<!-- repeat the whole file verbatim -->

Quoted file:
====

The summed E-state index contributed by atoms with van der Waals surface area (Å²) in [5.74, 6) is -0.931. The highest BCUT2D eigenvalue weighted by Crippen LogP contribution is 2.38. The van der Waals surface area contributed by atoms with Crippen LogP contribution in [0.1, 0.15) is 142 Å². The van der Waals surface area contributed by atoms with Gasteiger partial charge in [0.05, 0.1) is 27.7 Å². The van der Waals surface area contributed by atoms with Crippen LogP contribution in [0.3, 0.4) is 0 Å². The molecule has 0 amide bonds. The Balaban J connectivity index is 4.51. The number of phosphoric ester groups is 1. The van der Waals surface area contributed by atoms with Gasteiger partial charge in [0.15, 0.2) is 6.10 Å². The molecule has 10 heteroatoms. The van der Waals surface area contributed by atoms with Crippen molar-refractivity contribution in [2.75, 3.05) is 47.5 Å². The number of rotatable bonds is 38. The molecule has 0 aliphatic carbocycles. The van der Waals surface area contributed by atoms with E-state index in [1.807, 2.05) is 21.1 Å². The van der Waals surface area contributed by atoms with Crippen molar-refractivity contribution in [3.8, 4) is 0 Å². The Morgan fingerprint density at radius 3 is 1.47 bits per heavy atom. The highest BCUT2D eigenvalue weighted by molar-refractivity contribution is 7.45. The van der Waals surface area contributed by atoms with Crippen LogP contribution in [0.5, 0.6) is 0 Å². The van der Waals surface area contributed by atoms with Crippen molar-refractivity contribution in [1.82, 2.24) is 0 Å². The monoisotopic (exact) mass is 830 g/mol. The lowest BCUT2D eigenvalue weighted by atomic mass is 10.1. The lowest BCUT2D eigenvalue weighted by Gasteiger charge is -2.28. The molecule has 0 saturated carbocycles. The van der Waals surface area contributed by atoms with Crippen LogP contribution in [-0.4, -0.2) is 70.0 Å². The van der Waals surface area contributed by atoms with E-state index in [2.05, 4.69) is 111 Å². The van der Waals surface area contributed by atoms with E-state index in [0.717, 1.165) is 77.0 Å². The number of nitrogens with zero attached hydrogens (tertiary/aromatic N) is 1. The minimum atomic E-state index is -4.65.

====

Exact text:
The summed E-state index contributed by atoms with van der Waals surface area (Å²) in [5.74, 6) is -0.931. The highest BCUT2D eigenvalue weighted by Crippen LogP contribution is 2.38. The van der Waals surface area contributed by atoms with Crippen LogP contribution in [0.1, 0.15) is 142 Å². The van der Waals surface area contributed by atoms with Gasteiger partial charge in [0.05, 0.1) is 27.7 Å². The van der Waals surface area contributed by atoms with Crippen LogP contribution in [0.3, 0.4) is 0 Å². The molecule has 0 amide bonds. The Balaban J connectivity index is 4.51. The number of phosphoric ester groups is 1. The van der Waals surface area contributed by atoms with Gasteiger partial charge in [0.15, 0.2) is 6.10 Å². The molecule has 10 heteroatoms. The van der Waals surface area contributed by atoms with Crippen molar-refractivity contribution in [2.75, 3.05) is 47.5 Å². The number of rotatable bonds is 38. The molecule has 0 aliphatic carbocycles. The van der Waals surface area contributed by atoms with E-state index in [1.807, 2.05) is 21.1 Å². The van der Waals surface area contributed by atoms with Crippen molar-refractivity contribution in [3.8, 4) is 0 Å². The Morgan fingerprint density at radius 3 is 1.47 bits per heavy atom. The highest BCUT2D eigenvalue weighted by molar-refractivity contribution is 7.45. The van der Waals surface area contributed by atoms with Crippen LogP contribution in [0.5, 0.6) is 0 Å². The van der Waals surface area contributed by atoms with Crippen molar-refractivity contribution in [1.82, 2.24) is 0 Å². The monoisotopic (exact) mass is 830 g/mol. The lowest BCUT2D eigenvalue weighted by atomic mass is 10.1. The lowest BCUT2D eigenvalue weighted by Gasteiger charge is -2.28. The molecule has 0 saturated carbocycles. The van der Waals surface area contributed by atoms with Crippen LogP contribution in [-0.4, -0.2) is 70.0 Å². The van der Waals surface area contributed by atoms with E-state index in [2.05, 4.69) is 111 Å². The van der Waals surface area contributed by atoms with E-state index in [0.717, 1.165) is 77.0 Å². The number of nitrogens with zero attached hydrogens (tertiary/aromatic N) is 1. The minimum atomic E-state index is -4.65.